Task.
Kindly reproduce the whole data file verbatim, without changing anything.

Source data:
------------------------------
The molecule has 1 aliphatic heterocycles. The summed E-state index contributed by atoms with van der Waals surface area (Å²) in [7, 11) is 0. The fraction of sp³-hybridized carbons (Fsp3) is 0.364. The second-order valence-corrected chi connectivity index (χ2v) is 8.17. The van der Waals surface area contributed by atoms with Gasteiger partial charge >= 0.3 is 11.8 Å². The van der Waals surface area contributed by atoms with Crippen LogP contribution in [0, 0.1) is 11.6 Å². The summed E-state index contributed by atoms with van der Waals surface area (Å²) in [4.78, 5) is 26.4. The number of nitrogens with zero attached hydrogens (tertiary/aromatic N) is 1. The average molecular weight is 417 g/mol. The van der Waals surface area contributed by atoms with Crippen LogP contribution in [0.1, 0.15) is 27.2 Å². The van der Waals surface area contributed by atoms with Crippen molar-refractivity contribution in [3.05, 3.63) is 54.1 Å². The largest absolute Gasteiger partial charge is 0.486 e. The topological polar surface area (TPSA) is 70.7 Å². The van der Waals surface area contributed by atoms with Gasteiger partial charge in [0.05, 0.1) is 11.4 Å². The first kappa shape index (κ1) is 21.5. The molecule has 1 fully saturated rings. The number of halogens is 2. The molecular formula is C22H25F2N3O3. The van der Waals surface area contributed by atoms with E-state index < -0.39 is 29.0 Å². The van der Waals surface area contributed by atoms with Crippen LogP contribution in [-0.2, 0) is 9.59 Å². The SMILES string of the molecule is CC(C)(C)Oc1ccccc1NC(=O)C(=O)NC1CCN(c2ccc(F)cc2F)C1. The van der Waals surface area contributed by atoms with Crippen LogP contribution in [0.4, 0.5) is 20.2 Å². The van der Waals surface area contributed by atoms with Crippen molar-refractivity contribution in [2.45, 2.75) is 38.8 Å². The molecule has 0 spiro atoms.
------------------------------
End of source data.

The molecule has 1 aliphatic heterocycles. The summed E-state index contributed by atoms with van der Waals surface area (Å²) in [7, 11) is 0. The fraction of sp³-hybridized carbons (Fsp3) is 0.364. The second-order valence-corrected chi connectivity index (χ2v) is 8.17. The van der Waals surface area contributed by atoms with Gasteiger partial charge >= 0.3 is 11.8 Å². The van der Waals surface area contributed by atoms with Crippen LogP contribution in [0, 0.1) is 11.6 Å². The summed E-state index contributed by atoms with van der Waals surface area (Å²) in [4.78, 5) is 26.4. The number of nitrogens with zero attached hydrogens (tertiary/aromatic N) is 1. The average molecular weight is 417 g/mol. The van der Waals surface area contributed by atoms with Crippen LogP contribution in [0.1, 0.15) is 27.2 Å². The van der Waals surface area contributed by atoms with Crippen molar-refractivity contribution in [3.05, 3.63) is 54.1 Å². The largest absolute Gasteiger partial charge is 0.486 e. The topological polar surface area (TPSA) is 70.7 Å². The van der Waals surface area contributed by atoms with Gasteiger partial charge in [0.05, 0.1) is 11.4 Å². The first kappa shape index (κ1) is 21.5. The molecule has 1 fully saturated rings. The number of halogens is 2. The molecular formula is C22H25F2N3O3. The van der Waals surface area contributed by atoms with E-state index < -0.39 is 29.0 Å². The van der Waals surface area contributed by atoms with Crippen LogP contribution in [-0.2, 0) is 9.59 Å². The SMILES string of the molecule is CC(C)(C)Oc1ccccc1NC(=O)C(=O)NC1CCN(c2ccc(F)cc2F)C1. The van der Waals surface area contributed by atoms with Crippen LogP contribution in [0.4, 0.5) is 20.2 Å². The van der Waals surface area contributed by atoms with Crippen molar-refractivity contribution in [2.45, 2.75) is 38.8 Å². The molecule has 0 spiro atoms.